Friday, February 24, 2012

That Time I Was Nurse #1

Don't fool yourselves. That doesn't say "That Time I Was #1 Nurse"....I was written up and named as "Nurse #1" in an incident. Yup. That's right, Nurse Sarah got written up for the first time in her career. I guess working for almost 7 years and only 1 write up ain't so bad? And it was practically the whole shift that got written up, so misery loves company right?
So what did I do? Did I finally lose it and tell someone off? The answer is no. I did not tell anyone off. Did I hurt someone purposefully or not? Nope. Make a medication error? Nope. So what was my wrong doing? Well, I'll just write down the incident the way that I saw it, which is what really happened.

*Note: The events that took place are true but to protect myself and the privacy of this patient no names or identifying details will be made*

It was a wonderful day at work. I was working the shift that I've been working a lot of lately, the 10 AM - 10 PM shift. The doc that was on call tends to be a shit magnet, for lack of a better term, for drug-seekers for some reason. Drug seekers are probably my least favorite patients. They are always right, they are not doing anything wrong, and worst of all...they LIE like a side walk. In Alberta, we now have a computer system that we can obtain all medical records, including mecial prescriptions, online. So it's much easier to catch these liars red handed. You're allergic to Tylenol, Advil, codiene, morphine, Toradol, and pretty much every pain medication under the sun except oxycontin and you're in pain? Oh, well we discovered that you were prescribed 200 tablets of Tylenol #4's last week! WHAT'S UP WITH THAT!? Sigh.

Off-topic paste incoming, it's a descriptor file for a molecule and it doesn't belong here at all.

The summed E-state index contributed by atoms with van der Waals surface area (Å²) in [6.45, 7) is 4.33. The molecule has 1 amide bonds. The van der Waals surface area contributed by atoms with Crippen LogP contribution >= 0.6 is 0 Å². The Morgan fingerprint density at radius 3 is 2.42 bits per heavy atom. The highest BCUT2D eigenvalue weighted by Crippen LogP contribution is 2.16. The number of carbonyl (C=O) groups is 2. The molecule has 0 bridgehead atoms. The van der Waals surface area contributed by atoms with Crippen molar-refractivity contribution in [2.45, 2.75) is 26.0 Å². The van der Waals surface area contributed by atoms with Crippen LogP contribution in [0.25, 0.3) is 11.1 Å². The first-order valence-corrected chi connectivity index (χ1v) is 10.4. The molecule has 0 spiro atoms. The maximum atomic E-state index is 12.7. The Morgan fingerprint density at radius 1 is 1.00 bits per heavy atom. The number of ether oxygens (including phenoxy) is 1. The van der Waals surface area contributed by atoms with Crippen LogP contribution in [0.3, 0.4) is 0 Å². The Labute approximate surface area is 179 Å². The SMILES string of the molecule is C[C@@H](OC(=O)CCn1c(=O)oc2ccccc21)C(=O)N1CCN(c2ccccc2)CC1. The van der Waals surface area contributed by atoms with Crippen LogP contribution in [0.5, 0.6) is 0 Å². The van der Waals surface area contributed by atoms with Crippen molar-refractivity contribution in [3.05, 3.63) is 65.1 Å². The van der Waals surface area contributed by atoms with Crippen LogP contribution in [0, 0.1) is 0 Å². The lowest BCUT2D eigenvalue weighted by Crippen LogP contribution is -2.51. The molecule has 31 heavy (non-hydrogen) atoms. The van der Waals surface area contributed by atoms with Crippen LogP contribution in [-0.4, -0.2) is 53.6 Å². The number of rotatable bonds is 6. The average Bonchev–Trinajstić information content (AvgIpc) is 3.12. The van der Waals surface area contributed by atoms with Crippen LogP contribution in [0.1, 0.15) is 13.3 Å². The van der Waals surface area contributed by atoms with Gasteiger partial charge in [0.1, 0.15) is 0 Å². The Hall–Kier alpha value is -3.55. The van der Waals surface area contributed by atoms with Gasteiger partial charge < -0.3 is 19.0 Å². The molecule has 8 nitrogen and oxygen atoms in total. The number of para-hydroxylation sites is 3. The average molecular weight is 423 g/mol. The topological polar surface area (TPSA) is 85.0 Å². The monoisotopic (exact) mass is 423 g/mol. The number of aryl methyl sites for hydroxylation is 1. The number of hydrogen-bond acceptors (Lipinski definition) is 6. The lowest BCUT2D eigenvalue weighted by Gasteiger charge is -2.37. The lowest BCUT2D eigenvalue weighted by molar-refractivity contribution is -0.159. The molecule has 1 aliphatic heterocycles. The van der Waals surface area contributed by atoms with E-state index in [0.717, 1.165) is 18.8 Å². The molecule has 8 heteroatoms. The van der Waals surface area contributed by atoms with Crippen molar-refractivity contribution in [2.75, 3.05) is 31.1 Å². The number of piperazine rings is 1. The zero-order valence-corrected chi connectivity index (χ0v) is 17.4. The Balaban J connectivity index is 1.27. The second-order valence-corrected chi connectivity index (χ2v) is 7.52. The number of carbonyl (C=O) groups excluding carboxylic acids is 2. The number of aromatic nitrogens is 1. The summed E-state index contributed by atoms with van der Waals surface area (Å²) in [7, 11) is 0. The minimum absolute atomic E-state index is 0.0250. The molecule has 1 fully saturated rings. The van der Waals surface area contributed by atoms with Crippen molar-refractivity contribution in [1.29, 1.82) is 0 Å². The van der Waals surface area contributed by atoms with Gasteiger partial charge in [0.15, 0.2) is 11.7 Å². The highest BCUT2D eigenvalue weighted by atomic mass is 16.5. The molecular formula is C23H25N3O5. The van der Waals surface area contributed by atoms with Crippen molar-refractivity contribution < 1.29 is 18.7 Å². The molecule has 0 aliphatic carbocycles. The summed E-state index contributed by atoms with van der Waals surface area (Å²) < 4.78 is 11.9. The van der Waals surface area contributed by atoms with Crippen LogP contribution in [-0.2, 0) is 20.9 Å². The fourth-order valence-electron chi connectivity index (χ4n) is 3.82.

Okay, I'm off track.

So anyway, that particular night we had 4 drug seekers in a row. Three of them were seeking prescriptions for Tylenol #3's. For those of you who aren't familiar with narcotics, this is just plain Tylenol with codeine (the narcotic) in it. As far as I'm concerned, this is a rather mild narcotic and not even worth the fight to seek it! Anywho, our doc is very firm on not giving into the seeking types, so he told the first 2 absolutely not, no way you aren't leaving with a prescription, go see your family doctor. The third patient is the one who filed a report on all of us.

They have been to our ER before. They very distinctive and I'll never forget them. They stated to the nurse in triage that they do live in [The Big City] but he likes to come out to our rural hospital because we are so nice to them. They can't go to [The Big City Hospital] anymore because they don't treat them nicely there. We were really busy that night, I mean like a 6 hour wait from the day shift stretching into a few hour wait for the evening shift. So they finally get into a room, the doc sees them and tells them he doesn't write prescriptions for chronic back pain, but he will treat the pain in ER. So the doc tells me he's ordered some Toradol for this patient by intramuscular (IM) injection. Meaning I get to poke this patient in the butt muscle with an anti-inflammatory/pain killer med similar to Advil. The doc also mentions to me that the patient has a needle phobia.

Here is where I will write the truth as it happened in and what the patient and/or the mother reported, the lies in red.